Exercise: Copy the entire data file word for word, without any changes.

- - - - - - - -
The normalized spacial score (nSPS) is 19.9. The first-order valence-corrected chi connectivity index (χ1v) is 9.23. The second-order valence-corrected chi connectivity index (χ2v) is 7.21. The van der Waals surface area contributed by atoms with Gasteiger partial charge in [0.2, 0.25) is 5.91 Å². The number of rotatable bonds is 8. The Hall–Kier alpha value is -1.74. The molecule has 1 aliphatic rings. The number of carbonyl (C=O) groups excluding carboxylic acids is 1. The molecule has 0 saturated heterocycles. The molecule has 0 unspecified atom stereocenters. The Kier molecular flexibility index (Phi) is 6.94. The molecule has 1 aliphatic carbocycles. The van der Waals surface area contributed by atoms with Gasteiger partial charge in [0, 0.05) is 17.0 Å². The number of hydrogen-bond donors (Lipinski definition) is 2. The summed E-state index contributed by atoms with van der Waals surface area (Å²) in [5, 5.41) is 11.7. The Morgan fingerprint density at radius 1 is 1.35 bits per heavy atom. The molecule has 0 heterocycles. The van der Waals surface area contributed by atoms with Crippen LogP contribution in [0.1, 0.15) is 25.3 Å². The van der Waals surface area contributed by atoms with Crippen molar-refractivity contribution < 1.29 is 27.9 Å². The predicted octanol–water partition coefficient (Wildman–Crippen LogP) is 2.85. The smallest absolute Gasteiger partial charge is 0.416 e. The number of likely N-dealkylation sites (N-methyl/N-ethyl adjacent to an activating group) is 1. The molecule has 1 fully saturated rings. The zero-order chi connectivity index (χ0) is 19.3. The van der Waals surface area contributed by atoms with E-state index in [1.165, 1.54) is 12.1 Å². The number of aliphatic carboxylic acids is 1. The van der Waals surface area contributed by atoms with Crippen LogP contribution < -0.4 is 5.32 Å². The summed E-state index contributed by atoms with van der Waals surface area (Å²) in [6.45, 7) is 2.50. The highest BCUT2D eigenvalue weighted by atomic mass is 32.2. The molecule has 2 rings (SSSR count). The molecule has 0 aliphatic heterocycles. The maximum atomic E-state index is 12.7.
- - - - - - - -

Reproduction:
The normalized spacial score (nSPS) is 19.9. The first-order valence-corrected chi connectivity index (χ1v) is 9.23. The second-order valence-corrected chi connectivity index (χ2v) is 7.21. The van der Waals surface area contributed by atoms with Gasteiger partial charge in [0.2, 0.25) is 5.91 Å². The number of rotatable bonds is 8. The Hall–Kier alpha value is -1.74. The molecule has 1 aliphatic rings. The number of carbonyl (C=O) groups excluding carboxylic acids is 1. The molecule has 0 saturated heterocycles. The molecule has 0 unspecified atom stereocenters. The Kier molecular flexibility index (Phi) is 6.94. The molecule has 1 aliphatic carbocycles. The van der Waals surface area contributed by atoms with Gasteiger partial charge in [0, 0.05) is 17.0 Å². The number of hydrogen-bond donors (Lipinski definition) is 2. The summed E-state index contributed by atoms with van der Waals surface area (Å²) in [5, 5.41) is 11.7. The Morgan fingerprint density at radius 1 is 1.35 bits per heavy atom. The molecule has 0 heterocycles. The van der Waals surface area contributed by atoms with Crippen LogP contribution in [0.1, 0.15) is 25.3 Å². The van der Waals surface area contributed by atoms with Crippen molar-refractivity contribution < 1.29 is 27.9 Å². The predicted octanol–water partition coefficient (Wildman–Crippen LogP) is 2.85. The smallest absolute Gasteiger partial charge is 0.416 e. The number of likely N-dealkylation sites (N-methyl/N-ethyl adjacent to an activating group) is 1. The molecule has 1 fully saturated rings. The zero-order chi connectivity index (χ0) is 19.3. The van der Waals surface area contributed by atoms with E-state index in [1.165, 1.54) is 12.1 Å². The number of aliphatic carboxylic acids is 1. The van der Waals surface area contributed by atoms with Crippen LogP contribution < -0.4 is 5.32 Å². The summed E-state index contributed by atoms with van der Waals surface area (Å²) in [6.45, 7) is 2.50. The highest BCUT2D eigenvalue weighted by atomic mass is 32.2. The molecule has 2 rings (SSSR count). The molecule has 0 aliphatic heterocycles. The maximum atomic E-state index is 12.7.